You noted that China is willing to adopt new ways in order to win. She shifted to a market economy, also embracing globalization. She is aggressive in competition when reaching out to Nigeria and Africa. China is succeeding through shrewd lending that exploits the other’s vulnerabilities, which often include ignorance and corruption. She is able to sense those who are starving for capital. Thanks for the quote reminding us that India and China are ‘starving’ for our jobs.
Thanks for including in a constructive way, some convincing prescriptions for Nigeria on how to exploit the advantages of dealing with China at this time and in future.
We must ‘shine our strategic eye’ and not quickly jump from frying pan (of the West) to fire with the Chinese new ‘warm friendship’. Indeed, we have hard choices to make when considering investments on their own merit. There are no magnanimous permanent friends out there anymore.
Any new strategic relationship with China must not leave us with the short end of the stick at any point. We should negotiate well not only for funds on favourable terms but also for the Nigerianisation of labour and transfer of technology during project implementation.
There could be important new areas of mutual interest with China in future, such as when we can develop our natural resources in a manner that makes them attractive for export to them, especially where it gives them an avenue for reducing some of their choking obligations to the United States and EU.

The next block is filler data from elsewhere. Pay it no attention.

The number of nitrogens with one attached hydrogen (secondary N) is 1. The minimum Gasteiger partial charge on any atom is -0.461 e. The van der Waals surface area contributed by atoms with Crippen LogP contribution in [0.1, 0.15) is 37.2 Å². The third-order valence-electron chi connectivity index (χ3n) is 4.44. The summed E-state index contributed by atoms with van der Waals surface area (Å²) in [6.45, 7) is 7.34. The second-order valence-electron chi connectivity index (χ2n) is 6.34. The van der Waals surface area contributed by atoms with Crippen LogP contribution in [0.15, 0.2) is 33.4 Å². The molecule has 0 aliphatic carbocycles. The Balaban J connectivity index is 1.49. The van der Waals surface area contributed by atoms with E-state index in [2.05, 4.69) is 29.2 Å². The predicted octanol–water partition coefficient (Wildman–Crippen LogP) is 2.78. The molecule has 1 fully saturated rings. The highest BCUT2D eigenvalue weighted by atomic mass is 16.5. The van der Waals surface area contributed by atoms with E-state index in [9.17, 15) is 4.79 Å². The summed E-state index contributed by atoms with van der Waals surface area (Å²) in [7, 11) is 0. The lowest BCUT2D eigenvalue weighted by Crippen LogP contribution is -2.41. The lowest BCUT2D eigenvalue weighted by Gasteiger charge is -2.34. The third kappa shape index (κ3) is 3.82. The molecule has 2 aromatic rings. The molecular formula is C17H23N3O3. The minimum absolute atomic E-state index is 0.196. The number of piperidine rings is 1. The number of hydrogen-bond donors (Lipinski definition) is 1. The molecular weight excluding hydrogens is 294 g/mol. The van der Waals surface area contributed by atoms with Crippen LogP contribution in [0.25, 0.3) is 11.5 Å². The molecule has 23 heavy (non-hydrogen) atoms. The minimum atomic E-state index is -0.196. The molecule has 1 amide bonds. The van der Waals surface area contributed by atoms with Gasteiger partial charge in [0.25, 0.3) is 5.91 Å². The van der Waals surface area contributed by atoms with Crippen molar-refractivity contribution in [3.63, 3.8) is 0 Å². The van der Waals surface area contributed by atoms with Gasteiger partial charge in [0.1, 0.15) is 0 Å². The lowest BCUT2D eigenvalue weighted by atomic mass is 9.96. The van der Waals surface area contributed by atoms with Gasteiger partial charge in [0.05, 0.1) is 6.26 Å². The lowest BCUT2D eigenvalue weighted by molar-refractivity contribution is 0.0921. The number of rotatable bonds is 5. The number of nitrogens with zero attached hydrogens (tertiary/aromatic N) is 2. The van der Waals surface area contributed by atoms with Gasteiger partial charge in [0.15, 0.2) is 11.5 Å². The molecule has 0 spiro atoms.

Finally, I agree that “it is important that we use our clout to ensure we negotiate favourable conditions given how important we are to our partners in the global arena.”
But the question is this. If we must depend on our “clout...given how important we are to our partners in the global arena”, where is this kind of clout going to come from in the foreseeable future? Let us consider some realities on the ground today.
Without clear-cut results, that are fair and acceptable by all competing sides, when verdicts come from the sitting election tribunals and appeal courts, the continued escalation of violence and ugly atrocities in Nigeria after 2019 cannot be entirely ruled out. Unfortunately, in the worst-case scenario, escalating violence would only further play into the hands of local war-mongers, arms dealers and foreign mercenaries. Remember the mess with horrible atrocities created by the Sierra Leonean civil war between 1991 and 2002 (lasting 11 whole years!)? Remember those greedy outside opportunists like Liberia’s Charles Taylor? Nigeria’s national credentials as an important democracy in the world are on very shaky grounds.
In ten years’ time or less, there will be no usual leverage from Nigeria’s oil, since other new sources of oil have been found in recent years even in Africa, while the Americans with vast new reserves of gas will continue to depend less and less on Nigerian oil. As a matter of fact, should there be a violent conflict among parts of this country tomorrow (God forbid!), as in the last civil war, no part can anymore use oil as a bargaining chip to attract international support to itself from any of the big economic powers, simply because Nigeria’s oil in particular is no longer of much strategic interest anywhere.